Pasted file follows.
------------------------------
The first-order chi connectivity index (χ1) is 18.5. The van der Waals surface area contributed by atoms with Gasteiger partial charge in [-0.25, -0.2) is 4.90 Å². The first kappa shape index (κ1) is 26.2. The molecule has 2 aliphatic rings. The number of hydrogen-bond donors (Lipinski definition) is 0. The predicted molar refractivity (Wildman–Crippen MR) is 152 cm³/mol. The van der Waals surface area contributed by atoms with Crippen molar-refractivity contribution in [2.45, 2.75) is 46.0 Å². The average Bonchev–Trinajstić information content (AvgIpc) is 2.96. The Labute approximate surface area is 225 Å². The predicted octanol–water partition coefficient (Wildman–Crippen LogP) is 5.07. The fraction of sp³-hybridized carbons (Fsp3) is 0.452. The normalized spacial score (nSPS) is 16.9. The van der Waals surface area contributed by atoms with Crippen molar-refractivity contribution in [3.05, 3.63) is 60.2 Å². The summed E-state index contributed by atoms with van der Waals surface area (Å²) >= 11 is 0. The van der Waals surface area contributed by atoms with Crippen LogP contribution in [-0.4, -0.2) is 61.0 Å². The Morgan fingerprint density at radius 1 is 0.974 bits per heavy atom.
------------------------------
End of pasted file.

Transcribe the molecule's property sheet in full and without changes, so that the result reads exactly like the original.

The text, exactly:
The first-order chi connectivity index (χ1) is 18.5. The van der Waals surface area contributed by atoms with Gasteiger partial charge in [-0.25, -0.2) is 4.90 Å². The first kappa shape index (κ1) is 26.2. The molecule has 2 aliphatic rings. The number of hydrogen-bond donors (Lipinski definition) is 0. The predicted molar refractivity (Wildman–Crippen MR) is 152 cm³/mol. The van der Waals surface area contributed by atoms with Crippen molar-refractivity contribution in [2.45, 2.75) is 46.0 Å². The average Bonchev–Trinajstić information content (AvgIpc) is 2.96. The Labute approximate surface area is 225 Å². The predicted octanol–water partition coefficient (Wildman–Crippen LogP) is 5.07. The fraction of sp³-hybridized carbons (Fsp3) is 0.452. The normalized spacial score (nSPS) is 16.9. The van der Waals surface area contributed by atoms with Crippen molar-refractivity contribution in [3.05, 3.63) is 60.2 Å². The summed E-state index contributed by atoms with van der Waals surface area (Å²) >= 11 is 0. The van der Waals surface area contributed by atoms with Crippen LogP contribution in [-0.4, -0.2) is 61.0 Å². The Morgan fingerprint density at radius 1 is 0.974 bits per heavy atom.